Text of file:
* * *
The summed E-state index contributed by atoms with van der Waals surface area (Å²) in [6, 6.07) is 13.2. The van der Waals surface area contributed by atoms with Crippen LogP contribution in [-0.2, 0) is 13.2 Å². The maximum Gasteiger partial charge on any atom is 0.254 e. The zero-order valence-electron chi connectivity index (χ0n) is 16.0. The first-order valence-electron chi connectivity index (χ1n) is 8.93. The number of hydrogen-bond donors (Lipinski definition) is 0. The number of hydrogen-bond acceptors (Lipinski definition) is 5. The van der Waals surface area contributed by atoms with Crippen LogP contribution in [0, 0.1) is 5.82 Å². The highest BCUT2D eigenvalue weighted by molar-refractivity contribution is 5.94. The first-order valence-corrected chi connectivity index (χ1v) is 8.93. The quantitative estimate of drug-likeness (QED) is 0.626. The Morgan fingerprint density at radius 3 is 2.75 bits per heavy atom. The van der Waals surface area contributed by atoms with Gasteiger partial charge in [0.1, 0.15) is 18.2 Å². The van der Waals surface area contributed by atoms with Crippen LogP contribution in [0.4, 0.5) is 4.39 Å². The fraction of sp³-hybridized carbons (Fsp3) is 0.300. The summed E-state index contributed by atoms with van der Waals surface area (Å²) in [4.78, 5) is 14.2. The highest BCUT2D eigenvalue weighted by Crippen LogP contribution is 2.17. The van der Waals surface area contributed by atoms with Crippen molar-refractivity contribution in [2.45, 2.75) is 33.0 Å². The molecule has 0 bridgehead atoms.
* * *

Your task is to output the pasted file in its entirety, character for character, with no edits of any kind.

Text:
The summed E-state index contributed by atoms with van der Waals surface area (Å²) in [6, 6.07) is 13.2. The van der Waals surface area contributed by atoms with Crippen LogP contribution in [-0.2, 0) is 13.2 Å². The maximum Gasteiger partial charge on any atom is 0.254 e. The zero-order valence-electron chi connectivity index (χ0n) is 16.0. The first-order valence-electron chi connectivity index (χ1n) is 8.93. The number of hydrogen-bond donors (Lipinski definition) is 0. The number of hydrogen-bond acceptors (Lipinski definition) is 5. The van der Waals surface area contributed by atoms with Crippen LogP contribution in [0, 0.1) is 5.82 Å². The highest BCUT2D eigenvalue weighted by molar-refractivity contribution is 5.94. The first-order valence-corrected chi connectivity index (χ1v) is 8.93. The quantitative estimate of drug-likeness (QED) is 0.626. The Morgan fingerprint density at radius 3 is 2.75 bits per heavy atom. The van der Waals surface area contributed by atoms with Gasteiger partial charge in [0.1, 0.15) is 18.2 Å². The van der Waals surface area contributed by atoms with Crippen LogP contribution in [0.4, 0.5) is 4.39 Å². The fraction of sp³-hybridized carbons (Fsp3) is 0.300. The summed E-state index contributed by atoms with van der Waals surface area (Å²) in [4.78, 5) is 14.2. The highest BCUT2D eigenvalue weighted by Crippen LogP contribution is 2.17. The van der Waals surface area contributed by atoms with Crippen molar-refractivity contribution in [2.45, 2.75) is 33.0 Å². The molecule has 0 bridgehead atoms.